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By Matthew Santamaria (msantamaria@hdsa.org)

For Pennsylvania resident Philip Cataldi, it only took one date to know that he met his true love. Her name was Alexis, and nothing would come between their true love - this includes Huntington’s disease (HD).

HD is a fatal genetic disorder that causes the progressive breakdown of nerve cells in the brain. It deteriorates a person’s physical and mental abilities during their prime working years and has no cure.

In the mid-1990s, her mother started to develop symptoms and Alexis’ father was the caregiver alongside her best friend. She would have trouble walking, developed angry outburst, and was eventually in a wheelchair.
 

The symptoms of HD are described as having ALS, Parkinson’s and Alzheimer’s – simultaneously. Symptoms include personality changes, mood swings, depression, forgetfulness, impaired judgement, unsteady gait, involuntary movements, slurred speech, difficulty in swallowing, and significant weight loss.
 

As her symptoms progressed, her mother was placed in a nursing home when Alexis was only 7-years-old. When Alexis was 15-years-old, her mother passed away due to complications from HD.

Alongside her father, great-aunt Tee would help raise Alexis and her sister, Angel. However, the risk of HD was still there as every child of a parent with HD has a 50/50 chance of inheriting the faulty gene.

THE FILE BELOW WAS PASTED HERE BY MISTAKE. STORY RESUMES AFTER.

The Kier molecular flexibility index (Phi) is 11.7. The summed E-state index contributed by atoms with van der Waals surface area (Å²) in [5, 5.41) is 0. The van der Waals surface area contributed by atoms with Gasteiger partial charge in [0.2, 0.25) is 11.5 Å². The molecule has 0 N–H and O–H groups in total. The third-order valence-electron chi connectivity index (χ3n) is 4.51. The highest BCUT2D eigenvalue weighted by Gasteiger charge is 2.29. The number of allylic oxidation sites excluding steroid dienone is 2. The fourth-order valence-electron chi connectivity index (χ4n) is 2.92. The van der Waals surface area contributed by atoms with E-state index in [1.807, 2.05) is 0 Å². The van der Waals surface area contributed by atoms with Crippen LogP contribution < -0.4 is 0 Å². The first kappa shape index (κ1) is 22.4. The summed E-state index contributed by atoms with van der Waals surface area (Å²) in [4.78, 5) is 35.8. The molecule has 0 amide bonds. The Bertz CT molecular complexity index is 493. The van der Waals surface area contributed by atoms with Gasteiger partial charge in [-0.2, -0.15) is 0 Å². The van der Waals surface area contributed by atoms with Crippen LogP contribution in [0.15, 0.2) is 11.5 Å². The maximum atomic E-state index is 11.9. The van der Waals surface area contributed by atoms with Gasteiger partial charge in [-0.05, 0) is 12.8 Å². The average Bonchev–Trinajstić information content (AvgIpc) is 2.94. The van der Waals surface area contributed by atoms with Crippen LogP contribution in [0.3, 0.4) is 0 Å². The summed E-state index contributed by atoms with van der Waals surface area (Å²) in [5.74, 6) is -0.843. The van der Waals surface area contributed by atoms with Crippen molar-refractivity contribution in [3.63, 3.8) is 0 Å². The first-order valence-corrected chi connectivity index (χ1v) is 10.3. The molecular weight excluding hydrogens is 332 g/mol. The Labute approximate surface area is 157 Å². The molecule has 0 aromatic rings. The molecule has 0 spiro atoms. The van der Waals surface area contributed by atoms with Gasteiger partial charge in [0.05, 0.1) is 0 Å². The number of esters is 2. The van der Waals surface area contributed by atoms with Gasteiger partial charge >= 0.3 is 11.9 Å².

In 2010, Alexis and Angel decided to get tested for HD at John Hopkins University. This is one of the 54 HDSA Centers of Excellence that provide an elite team approach to HD care and research. Professionals have extensive experience working with families affected by HD and work together to provide families the best HD care program. 

The decision to get genetically tested is difficult to make. Each year, 5-10% are tested. It is never the right or wrong decision to be tested. There are people that see no benefit in knowing that they will develop the disease while others want to know in order to make informed choices about their future. It can take up to several weeks to receive your results from the genetic testing center.
 

The results came back, and Angel tested negative. However, Alexis tested positive for the gene that causes HD. 

The decision to get genetically tested is difficult to make. Each year, 5-10% are tested. It is never the right or wrong decision to be tested. There are people that see no benefit in knowing that they will develop the disease while others want to know in order to make informed choices about their future. It can take up to several weeks to receive your results from the genetic testing center.

The results came back, and Angel tested negative. However, Alexis tested positive for the gene that causes HD.
 

In 2017, Alexis and Philip went on their first date. Alexis explained to Philip about HD as she wanted to be fully honest with him. He did not go anywhere because he cared more about the person than the disease.

On their second date, Philip took Alexis to her doctor appointment and was fully committed to her. They would fall in love as Phillip loved how spiritual she was.